For years I've read those clickbait headlines proclaiming how "Smoking pot cures cancer." For the most part, these headlines were, at best, stretching the truth, but that's nothing new when it comes to science reporting. Whenever you see a headline that says "A recent study proves…" ignore it immediately because the reporter knows nothing about science. A single study (recent or otherwise) can only suggest until it's been replicated and other research has further confirmed the findings.
The government, via cancer.gov, has however finally made some more conclusive remarks about the often demonized cannabis plant and its properties. Several studies on mice and rats have shown that cannabinoids may inhibit tumor growth. More laboratory and animal studies further showed that cannabinoids may kill cancerous cells while protecting healthy cells. That's not all, a certain type of colon cancer may be inhibited due to cannabinoids anti-inflammatory effect in the colon. This could make cannabis a potential deterrent or even treatment for colon cancers.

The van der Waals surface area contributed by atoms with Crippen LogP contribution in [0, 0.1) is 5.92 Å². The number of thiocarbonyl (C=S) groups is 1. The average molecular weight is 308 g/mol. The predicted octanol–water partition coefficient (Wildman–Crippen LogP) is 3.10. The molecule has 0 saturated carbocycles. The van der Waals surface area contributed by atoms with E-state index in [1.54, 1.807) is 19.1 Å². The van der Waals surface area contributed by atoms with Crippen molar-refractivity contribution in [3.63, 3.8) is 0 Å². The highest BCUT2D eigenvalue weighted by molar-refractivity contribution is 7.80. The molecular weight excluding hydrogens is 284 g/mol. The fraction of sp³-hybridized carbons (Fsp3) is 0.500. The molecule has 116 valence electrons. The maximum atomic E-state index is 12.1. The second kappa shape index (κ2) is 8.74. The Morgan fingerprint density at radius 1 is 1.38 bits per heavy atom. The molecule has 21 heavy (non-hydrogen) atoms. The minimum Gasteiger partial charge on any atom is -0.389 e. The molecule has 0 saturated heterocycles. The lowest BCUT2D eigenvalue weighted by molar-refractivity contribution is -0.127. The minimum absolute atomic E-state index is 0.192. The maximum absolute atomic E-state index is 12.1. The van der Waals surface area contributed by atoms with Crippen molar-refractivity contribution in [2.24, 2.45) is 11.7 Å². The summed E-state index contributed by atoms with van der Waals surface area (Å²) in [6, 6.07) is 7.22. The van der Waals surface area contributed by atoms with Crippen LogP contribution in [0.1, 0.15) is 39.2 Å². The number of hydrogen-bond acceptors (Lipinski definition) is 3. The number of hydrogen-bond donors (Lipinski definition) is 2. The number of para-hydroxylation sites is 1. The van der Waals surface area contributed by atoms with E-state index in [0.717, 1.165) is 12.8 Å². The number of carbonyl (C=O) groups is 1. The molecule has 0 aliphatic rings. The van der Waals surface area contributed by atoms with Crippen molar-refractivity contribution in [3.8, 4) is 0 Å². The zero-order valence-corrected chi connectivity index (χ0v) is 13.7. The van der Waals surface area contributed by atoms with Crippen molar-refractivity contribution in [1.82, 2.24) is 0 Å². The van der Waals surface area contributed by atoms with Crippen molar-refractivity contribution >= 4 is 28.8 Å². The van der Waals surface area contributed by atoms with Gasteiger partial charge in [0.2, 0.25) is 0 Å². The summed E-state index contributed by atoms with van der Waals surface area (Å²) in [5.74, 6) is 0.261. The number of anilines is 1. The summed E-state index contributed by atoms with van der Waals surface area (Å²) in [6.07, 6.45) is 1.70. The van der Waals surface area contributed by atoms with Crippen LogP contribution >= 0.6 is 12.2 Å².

The primary active constituent in marijuana is delta-9-THC. This is only one of many cannabinoids, but it's the most well known as it's responsible for the psychoactive effect ("the high" as your garden variety pothead might say). Delta-9-THC damages or even kills hepatocellular carcinoma (liver cancer) cells. In that same study, it was shown to have anti-tumor activity as well. Scientists have extrapolated that THC might be able to act similarly on similar cells such as lung and breast cancer cells.
Cannabidiol (CBD) is a non-psychoactive component of cannabis that has multiple health benefits as well. CBD caused cancer cell death in breast cancer while having little effect on normal breast cells. Even in cases of metastatic breast cancer in mice CBD and other cannabinoids lessen growth, number, and spread of tumors. A meta-review of 34 studies related to cannabinoid effects on glioma tumor models found that in all but one study cannabinoids killed cancer cells without harming healthy cells. A similar laboratory study of CBD in human glioma cells found that when offered alongside of chemotherapy, CBD made the chemotherapy more effective and increased cancer cell death without any ill effect on healthy cells. More studies on the mouse model of cancer also showed that CBD alongside delta-9-THC could potentially improve the efficacy of temozolomide and chemotherapy.
The release from cancer.gov also covers cannabis and the cannabinoids' effectiveness at appetite stimulation, pain management, anxiety and nervous disorders and other conditions.